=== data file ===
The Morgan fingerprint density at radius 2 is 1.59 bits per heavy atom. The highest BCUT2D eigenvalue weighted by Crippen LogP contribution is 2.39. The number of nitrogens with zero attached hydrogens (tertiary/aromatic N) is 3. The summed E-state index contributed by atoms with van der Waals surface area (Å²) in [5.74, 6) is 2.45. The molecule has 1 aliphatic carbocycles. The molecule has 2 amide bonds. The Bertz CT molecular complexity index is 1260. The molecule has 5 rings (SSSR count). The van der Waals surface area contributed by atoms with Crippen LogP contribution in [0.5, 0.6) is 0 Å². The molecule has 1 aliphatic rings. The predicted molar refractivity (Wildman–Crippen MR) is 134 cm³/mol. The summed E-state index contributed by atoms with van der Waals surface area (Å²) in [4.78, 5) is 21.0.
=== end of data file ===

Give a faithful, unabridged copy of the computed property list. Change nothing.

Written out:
The Morgan fingerprint density at radius 2 is 1.59 bits per heavy atom. The highest BCUT2D eigenvalue weighted by Crippen LogP contribution is 2.39. The number of nitrogens with zero attached hydrogens (tertiary/aromatic N) is 3. The summed E-state index contributed by atoms with van der Waals surface area (Å²) in [5.74, 6) is 2.45. The molecule has 1 aliphatic carbocycles. The molecule has 2 amide bonds. The Bertz CT molecular complexity index is 1260. The molecule has 5 rings (SSSR count). The van der Waals surface area contributed by atoms with Crippen LogP contribution in [0.5, 0.6) is 0 Å². The molecule has 1 aliphatic rings. The predicted molar refractivity (Wildman–Crippen MR) is 134 cm³/mol. The summed E-state index contributed by atoms with van der Waals surface area (Å²) in [4.78, 5) is 21.0.